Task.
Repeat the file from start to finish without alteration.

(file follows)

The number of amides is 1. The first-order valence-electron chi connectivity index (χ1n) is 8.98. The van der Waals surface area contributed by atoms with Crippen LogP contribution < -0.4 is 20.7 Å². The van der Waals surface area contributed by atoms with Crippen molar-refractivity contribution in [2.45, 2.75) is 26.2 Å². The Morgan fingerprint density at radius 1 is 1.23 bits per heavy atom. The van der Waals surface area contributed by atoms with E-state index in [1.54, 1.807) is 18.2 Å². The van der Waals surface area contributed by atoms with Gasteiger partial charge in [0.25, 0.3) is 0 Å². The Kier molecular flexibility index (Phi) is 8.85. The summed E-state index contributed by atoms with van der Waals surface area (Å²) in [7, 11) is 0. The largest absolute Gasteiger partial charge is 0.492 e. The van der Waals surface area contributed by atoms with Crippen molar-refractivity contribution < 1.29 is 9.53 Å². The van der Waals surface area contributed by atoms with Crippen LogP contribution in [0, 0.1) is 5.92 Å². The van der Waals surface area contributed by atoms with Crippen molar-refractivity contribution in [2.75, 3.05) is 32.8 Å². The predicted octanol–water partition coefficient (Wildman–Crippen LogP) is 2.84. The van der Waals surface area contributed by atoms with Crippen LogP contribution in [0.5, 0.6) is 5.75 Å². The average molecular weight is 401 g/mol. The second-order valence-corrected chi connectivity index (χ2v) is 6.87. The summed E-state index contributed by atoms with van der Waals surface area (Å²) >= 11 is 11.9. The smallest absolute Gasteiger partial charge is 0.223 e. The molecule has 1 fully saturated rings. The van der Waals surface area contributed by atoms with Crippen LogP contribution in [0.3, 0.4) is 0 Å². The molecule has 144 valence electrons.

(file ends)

The number of amides is 1. The first-order valence-electron chi connectivity index (χ1n) is 8.98. The van der Waals surface area contributed by atoms with Crippen LogP contribution < -0.4 is 20.7 Å². The van der Waals surface area contributed by atoms with Crippen molar-refractivity contribution in [2.45, 2.75) is 26.2 Å². The Morgan fingerprint density at radius 1 is 1.23 bits per heavy atom. The van der Waals surface area contributed by atoms with E-state index in [1.54, 1.807) is 18.2 Å². The van der Waals surface area contributed by atoms with Gasteiger partial charge in [0.25, 0.3) is 0 Å². The Kier molecular flexibility index (Phi) is 8.85. The summed E-state index contributed by atoms with van der Waals surface area (Å²) in [7, 11) is 0. The largest absolute Gasteiger partial charge is 0.492 e. The van der Waals surface area contributed by atoms with Crippen molar-refractivity contribution < 1.29 is 9.53 Å². The van der Waals surface area contributed by atoms with Crippen LogP contribution in [0, 0.1) is 5.92 Å². The van der Waals surface area contributed by atoms with Crippen molar-refractivity contribution in [2.75, 3.05) is 32.8 Å². The predicted octanol–water partition coefficient (Wildman–Crippen LogP) is 2.84. The van der Waals surface area contributed by atoms with Crippen LogP contribution in [0.5, 0.6) is 5.75 Å². The average molecular weight is 401 g/mol. The second-order valence-corrected chi connectivity index (χ2v) is 6.87. The summed E-state index contributed by atoms with van der Waals surface area (Å²) >= 11 is 11.9. The smallest absolute Gasteiger partial charge is 0.223 e. The molecule has 1 fully saturated rings. The van der Waals surface area contributed by atoms with Crippen LogP contribution in [0.3, 0.4) is 0 Å². The molecule has 144 valence electrons.